Microsoft Corp. has agreed to make changes to its Kids Passport service, an online system that seeks to obtain parental consent before allowing web sites to collect and disclose the names, addresses, and online identities of children. The software giant’s decision came after one watchdog agency’s report claimed the company misrepresented itself to parents. eSchool News first broke the story in August 2001.
The Children’s Advertising Review Unit (CARU), a division of the Better Business Bureau that monitors certain web sites for compliance under its own regulatory guidelines and those imposed by the Children’s Online Privacy Protection Act (COPPA), said Microsoft should make the changes to better inform parents about the consequences and limitations of using Kids Passport.
An extension of Microsoft’s .NET (“dot-net”) Passport program, Kids Passport is a vehicle for children under 13 to obtain parental consent easily before registering on more than 300 participating web sites, some of which independently collect and disclose personally identifiable informationincluding eMail addresses, first and last names, mailing addresses, and birth dates.
Microsoft said it developed .NET Passport as a medium for participating sites to exchange personal information, thus allowing visitors to create single user profiles, which would let them log on to any number of sites without having to constantly repeat the registration process.
By extension, Kids Passport allows parents to give their consent just once, and this consent would enable children to log on to all participating sites. Microsoft promotes the service as a way for parents and children’s web site operators to ease the administrative burden of complying with COPPA, which requires parents to give their consent before a web site can collect personally identifiable information from their children.
But according to CARU, Microsoft’s Kids Passport service also gave parents the false impression that it would better protect kids’ privacy online.
For instance, the organization’s critique said Kids Passport was misleading because its advertising content implied that kids who participated in the program would be granted access only to those sites designed specifically with children in mind. CARU, however, said that was not the case.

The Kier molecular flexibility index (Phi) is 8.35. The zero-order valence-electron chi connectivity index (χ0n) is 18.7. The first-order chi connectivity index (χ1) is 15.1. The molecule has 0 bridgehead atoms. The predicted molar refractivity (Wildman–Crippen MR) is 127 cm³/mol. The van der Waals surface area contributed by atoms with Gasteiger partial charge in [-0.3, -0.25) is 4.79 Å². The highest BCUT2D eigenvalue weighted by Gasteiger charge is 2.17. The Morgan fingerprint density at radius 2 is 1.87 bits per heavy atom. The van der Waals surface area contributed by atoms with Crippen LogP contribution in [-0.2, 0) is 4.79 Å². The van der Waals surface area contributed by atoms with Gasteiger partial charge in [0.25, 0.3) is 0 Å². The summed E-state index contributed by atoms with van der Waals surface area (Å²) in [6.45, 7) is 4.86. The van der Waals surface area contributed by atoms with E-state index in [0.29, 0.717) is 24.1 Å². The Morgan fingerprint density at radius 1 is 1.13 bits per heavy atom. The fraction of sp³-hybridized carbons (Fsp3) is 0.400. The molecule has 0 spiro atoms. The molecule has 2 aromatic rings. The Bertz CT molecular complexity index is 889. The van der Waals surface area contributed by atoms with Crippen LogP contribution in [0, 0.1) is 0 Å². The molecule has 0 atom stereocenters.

At the time of its inquiry, CARU found that “none of the 12 sites that were then Kids Passport-participating sites … was designed specifically for children.” According to the report, all of the siteswhich the company touted as child-orientedin fact were general-interest sites. These sites included mainly names from the Microsoft family of online services, including MSN Calendar, MSN Chat, and the company’s free Hotmail eMail service.
Offering children access to such widely used services made it impossible for Microsoft to ensure that children were not revealing the types of personally identifiable information that its Kids Passport had vowed to protect, thus allowing peoplepossibly predatorsto initiate online or offline contact with children. This possibility was not accurately disclosed to parents, CARU said.
Also, the organization complained that the privacy statements of several participating sites, which COPPA requires, either did not exist or were difficult to understand.
In response to CARU’s report, Microsoft has agreed to several major revisions.
First, Microsoft no longer will claim that its product helps protect or control online privacy. The company also has agreed to clear up language concerning the types of sites that are available through the program. Microsoft no longer will tout participating sites as specifically child-oriented and will include some mention of general-interest content.
Microsoft also said it will provide two separate privacy policies, one for its .NET Passport service and one for Kids Passport. The latter will explain that Microsoft does not monitor the privacy policies of participating sites, but merely provides a single location where parents can grant or deny consent for participating sites that collect sensitive information from children.
The changes are expected to be fully implemented by September.
Children’s Advertising Review Unit